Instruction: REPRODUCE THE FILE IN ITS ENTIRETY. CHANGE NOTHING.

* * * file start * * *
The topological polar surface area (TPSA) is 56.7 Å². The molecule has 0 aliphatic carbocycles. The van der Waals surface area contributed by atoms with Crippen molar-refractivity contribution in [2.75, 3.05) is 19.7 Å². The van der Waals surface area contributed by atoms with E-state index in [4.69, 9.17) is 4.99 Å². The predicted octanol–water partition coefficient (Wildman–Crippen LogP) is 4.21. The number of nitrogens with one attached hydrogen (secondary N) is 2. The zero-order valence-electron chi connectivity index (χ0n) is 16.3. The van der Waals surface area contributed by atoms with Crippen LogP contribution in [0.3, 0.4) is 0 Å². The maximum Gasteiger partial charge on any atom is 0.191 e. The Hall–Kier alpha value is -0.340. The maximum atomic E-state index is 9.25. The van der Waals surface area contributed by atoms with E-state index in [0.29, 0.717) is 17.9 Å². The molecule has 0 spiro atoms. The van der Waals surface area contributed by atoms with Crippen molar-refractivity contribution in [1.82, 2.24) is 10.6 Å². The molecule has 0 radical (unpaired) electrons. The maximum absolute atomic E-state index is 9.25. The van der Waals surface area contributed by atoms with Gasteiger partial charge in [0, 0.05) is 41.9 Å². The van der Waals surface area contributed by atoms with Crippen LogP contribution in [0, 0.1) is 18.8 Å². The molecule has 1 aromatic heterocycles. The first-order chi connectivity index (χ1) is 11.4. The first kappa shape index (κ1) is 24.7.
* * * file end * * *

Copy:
The topological polar surface area (TPSA) is 56.7 Å². The molecule has 0 aliphatic carbocycles. The van der Waals surface area contributed by atoms with Crippen molar-refractivity contribution in [2.75, 3.05) is 19.7 Å². The van der Waals surface area contributed by atoms with E-state index in [4.69, 9.17) is 4.99 Å². The predicted octanol–water partition coefficient (Wildman–Crippen LogP) is 4.21. The number of nitrogens with one attached hydrogen (secondary N) is 2. The zero-order valence-electron chi connectivity index (χ0n) is 16.3. The van der Waals surface area contributed by atoms with Crippen LogP contribution in [0.3, 0.4) is 0 Å². The maximum Gasteiger partial charge on any atom is 0.191 e. The Hall–Kier alpha value is -0.340. The maximum atomic E-state index is 9.25. The van der Waals surface area contributed by atoms with E-state index in [0.29, 0.717) is 17.9 Å². The molecule has 0 spiro atoms. The van der Waals surface area contributed by atoms with Crippen molar-refractivity contribution in [1.82, 2.24) is 10.6 Å². The molecule has 0 radical (unpaired) electrons. The maximum absolute atomic E-state index is 9.25. The van der Waals surface area contributed by atoms with Gasteiger partial charge in [0, 0.05) is 41.9 Å². The van der Waals surface area contributed by atoms with Crippen LogP contribution in [0, 0.1) is 18.8 Å². The molecule has 1 aromatic heterocycles. The first-order chi connectivity index (χ1) is 11.4. The first kappa shape index (κ1) is 24.7.